• 5. [Chronic disease] series management. Some aren’t candidates General recommendations for tions and less research to support for nonsteroidal anti-inflammatory pain management after surgery for use at this time.16 drugs due to impaired organ func- obese individuals include:15 The use of regional blocks with tion, such as renal dysfunction, or • the use of multimodal analgesia local anesthetic for adjunct pain comorbidities, such as diabetes or using regional and opioid sparing relief is recommended, as well as the potential for gastric bleeding. techniques epidural pain management for sur- Additional options for pain • avoidance of sedatives, especially gical pain. These techniques can management in the obese patient when combined with opioids reduce the need for opioids and can can include not only medication • noninvasive ventilation with have a positive effect on the risk of management but also the use of supplemental oxygen respiratory depression. Obese regional analgesia such as blocks • early mobilization and ambulation patients will need less local anes- and physical therapy programs • elevating the head of the bed to thetic when administered as an epi- geared to patients who need a less 30 degrees dural as compared with nonobese strenuous approach. Referrals to • a low threshold for pulse oxime- patients. This can be correlated with pain clinics, physical therapy pro- try, which should be continuous and the decreased cerebrospinal fluid grams designed for the obese combined with end-tidal carbon volumes in obese individuals.14 patient, and physiatrists can help dioxide monitoring for added safety Nonpharmacologic treatment Less-invasive adjuvant pain relief[ ] modalities can also be considered. In one study, aromatherapy with R ecognizing the patient’s pain and working with the patient to help minimize the effects of lavender was shown to decrease morphine dosage needed for pain management in the postanesthesia unit, although more research is needed.15 Relaxation techniques the pain can lead to a more positive outcome. such as music or relaxation tapes can provide a way to avoid medica- tions through distraction. Reiki or therapeutic touch can also provide relaxation. In the outpatient setting, reduce pain and increase function- • arterial BP management patients can participate in pool ality. If the obese patient needs a • placement in a nursing specialty exercise therapy to lessen the surgical intervention, additional area, such as an ICU or step-down burden on joints. concerns will need to be addressed. unit, with continuous, postoperative Sedation and the maintenance of monitoring until oxygen saturation Rising to the challenge a patent airway are always concerns is greater than 90% while asleep It can be a challenge to provide when opioids are used for obese without supplemental oxygen. effective pain management for obese patients, especially in the postoper- When obese patients use patient- patients; however, a multimodal ative time period when anesthetic controlled analgesia, the use of con- pain management regimen that com- agents have been used. However, tinuous infusion is contraindicated. bines medications and complemen- reviews indicate that two factors, Opioid requirements aren’t related tary techniques can help increase site of surgery (especially bariatric to body surface, age, gender, or pain relief. Recognizing that the surgery) and coexisting sleep apnea, anesthetic regimen.15 Adding a patient may need to be in an area have been cited as contributory to an nonopioid medication can decrease with continuous monitoring will increased risk of pulmonary com- pain and provide an opioid-sparing help lessen the potential for adverse plications in obese patients.15 Most effect.15,16 Other medications such events in postoperative patients. obese patients can tolerate opioids in as clonidine, ketamine, and dexme- Always remember that most obese the usual doses, although they require detomidine could be useful adju- patients are very familiar with the close monitoring, especially for seda- vants for postoperative pain relief, healthcare system and may have tion and respiratory depression. but have significant contraindica- had less than positive experiences. 24 March 2012 • Nursing Management www.nursingmanagement.com Copyright © 2012 Lippincott Williams & Wilkins. Unauthorized reproduction of this article is prohibited.
  • 6. Recognizing the patient’s pain and osteoarthritis of the knee in women: a 12. Neogi T, Zhang Y. Osteoarthritis prevention.working with the patient to help 4-year follow-up study. Osteoarthritis Curr Opin Rheumatol. 2011;23(2):185-191. Cartilage. 2008;16(3):367-372. Epub 13. Liu B, Balkwill A, Banks E, Cooper C, Greenminimize the effects of the pain can 2007 Sep 20. J, Beral V. Relationship of height, weight,lead to a more positive outcome. NM 7. Ursini F, Naty S, Grembiale RD. Fibromyalgia and body mass index to the risk of hip and and obesity: the hidden link. Rheumatol knee replacements in middle-aged women.REFERENCES Int. 2011;31(11):1403-1408. Epub 2011 Rheumatology (Oxford). 2007;46(5):861- 1. World Health Organization. Global Strat- Apr 8. 867. Epub 2007 Feb 4. egy on diet, physical activity, and health. 8. Okifuji A, Donaldson GW, Barck L, Fine PG. 14. Leykin Y, Miotto L, Pellis T. Pharmokinetic http://www.who.int/dietphysicalactivity. Relationship between fibromyalgia and considerations in the obese. Best Pract 2. Kelly T, Yang W, Chen CS, Reynolds K, He obesity in pain, function, mood, and sleep. Res Clin Anaesthesiol. 2011;25(1):27-36. J. Global burden of obesity in 2005 and J Pain. 2010;11(12):1329-1337. Epub 15. Schug SA, Raymann A. Postoperative pain projections to 2030. Int J Obes (Lond). 2010 Jun 9. management in an obese patient. Best Pract 2008;32(9):1431-1437. Epub 2008 Jul 8. 9. Neumann L, Lerner E, Glazer Y, Bolotin A, Res Clin Anaesthesiol. 2011;25(1):73-81. 3. Kulie T, Slattengren A, Redmer J, Counts H, Shefer A, Buskila D. A cross-sectional study 16. D’Arcy Y. A Compact Clinical Guide to Acute Eglash A, Schrager S. Obesity and women’s of the relationship between body mass Pain. New York, NY: Springer Publications; health: an evidence based review. J Am index and clinical characteristics, tender- 2011. Board Fam Med. 2011;24(1):75-85. ness measures, quality of life, and physical 4. Gandhi R, Razak F, Davey JR, Mahomed functioning in fibromyalgia patients. Clin Yvonne D’Arcy is a pain management and NN. Metabolic syndrome and the functional Rheumatol. 2008;27(12):1543-1547. palliative care nurse practitioner at Suburban outcomes of hip and knee arthroplasty. Epub 2008 Jul 12. Hospital-Johns Hopkins Medicine in Bethesda, J Rheumatol. 2010;37(9):1917-1922. 10. Okifuji A, Bradshaw DH, Olsen C. Evaluating Md. Epub 2010 Jul 15. obesity in fibromyalgia: neuroendocrine The author has disclosed that she’s a consultant 5. Bond DS, Vithiananthan S, Nash JM, biomarkers, symptoms, and functions. Clin for Ortho-McNeil, Pfizer, and Endo. She’s also on Thomas JG, Wing RR. Improvement of Rheumatol. 2009;28(4):475-478. Epub the speaker’s bureau for Endo and Pfizer. migraine headaches in severely obese 2009 Jan 27. patients after bariatric surgery. Neurology. 11. Roffey D, Ashdown L, Dornan H, et al. Pilot This article is adapted from “Practical consider- 2011;76(13):1135-1138. evaluation of a multidisciplinary, medically ations for pain management in obese patients,” 6. Sowers MF, Yosef M, Jamadar D, Jacobson J, supervised, nonsurgical weight loss program The Nurse Practitioner Journal, December 2011. Karvonen-Gutierrez C, Jaffe M. BMI vs body on the severity of low back pain in obese composition and radiographically defined adults. Spine J. 2011;11(3):197-204. DOI-10.1097/01.NUMA.0000411905.59061.5e ▲▲ For more than 20 additional continuing education articles related to pain topics, go to NursingCenter.com/CE. Earn CE credit online: Go to http://www.nursingcenter.com/CE/NM and receive a certificate within minutes. INSTRUCTIONS Pain and obesity TEST INSTRUCTIONS • We also offer CE accounts for hospitals and other health care facilities • To take the test online, go to our secure website at on nursingcenter.com. Call 1-800-787-8985 for details. http://www.nursingcenter.com/ce/nm. • On the print form, record your answers in the test answer section of PROVIDER ACCREDITATION the CE enrollment form on page 26. Each question has only one correct Lippincott Williams & Wilkins, publisher of Nursing Management, answer. You may make copies of these forms. will award 1.9 contact hours for this continuing nursing education • Complete the registration information and course evaluation. Mail the activity. completed form and registration fee of $17.95 to: Lippincott Williams LWW is accredited as a provider of continuing nursing education & Wilkins, CE Group, 2710 Yorktowne Blvd., Brick, NJ 08723. We will by the American Nurses Credentialing Center’s Commission on mail your certificate in 4 to 6 weeks. For faster service, include a fax Accreditation. number and we will fax your certificate within 2 business days of receiv- This activity is also provider approved by the California Board of ing your enrollment form. Registered Nursing, Provider Number CEP 11749 for 1.9 contact hours, • You will receive your CE certificate of earned contact hours and an the District of Columbia, and Florida #FBN2454. Your certificate is valid answer key to review your results. There is no minimum passing grade. in all states. • Registration deadline is March 31, 2014. The ANCC’s accreditation status of Lippincott Williams & Wilkins Department of Continuing Education refers to its continuing DISCOUNTS and CUSTOMER SERVICE nursing education activities only and does not imply Commission • Send two or more tests in any nursing journal published by LWW together on Accreditation approval or endorsement of any commercial and deduct $0.95 from the price of each test. product.www.nursingmanagement.com Nursing Management • March 2012 25 Copyright © 2012 Lippincott Williams & Wilkins. Unauthorized reproduction of this article is prohibited.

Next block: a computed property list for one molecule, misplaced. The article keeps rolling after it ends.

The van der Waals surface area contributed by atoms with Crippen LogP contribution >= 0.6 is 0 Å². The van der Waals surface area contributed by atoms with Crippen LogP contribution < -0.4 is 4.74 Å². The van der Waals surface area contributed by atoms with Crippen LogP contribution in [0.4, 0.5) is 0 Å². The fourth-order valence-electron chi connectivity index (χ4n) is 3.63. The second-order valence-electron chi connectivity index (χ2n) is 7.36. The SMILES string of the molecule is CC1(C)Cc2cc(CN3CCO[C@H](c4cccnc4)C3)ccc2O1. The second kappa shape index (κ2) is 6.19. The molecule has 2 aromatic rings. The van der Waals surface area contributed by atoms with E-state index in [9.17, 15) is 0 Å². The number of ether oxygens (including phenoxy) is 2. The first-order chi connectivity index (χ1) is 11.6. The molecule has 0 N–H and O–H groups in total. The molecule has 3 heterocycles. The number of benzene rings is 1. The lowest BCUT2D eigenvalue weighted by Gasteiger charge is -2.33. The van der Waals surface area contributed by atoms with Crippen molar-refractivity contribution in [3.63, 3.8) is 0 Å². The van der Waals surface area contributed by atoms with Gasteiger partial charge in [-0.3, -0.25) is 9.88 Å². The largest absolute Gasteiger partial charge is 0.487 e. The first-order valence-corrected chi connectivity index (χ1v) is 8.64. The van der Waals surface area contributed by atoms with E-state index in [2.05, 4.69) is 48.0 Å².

×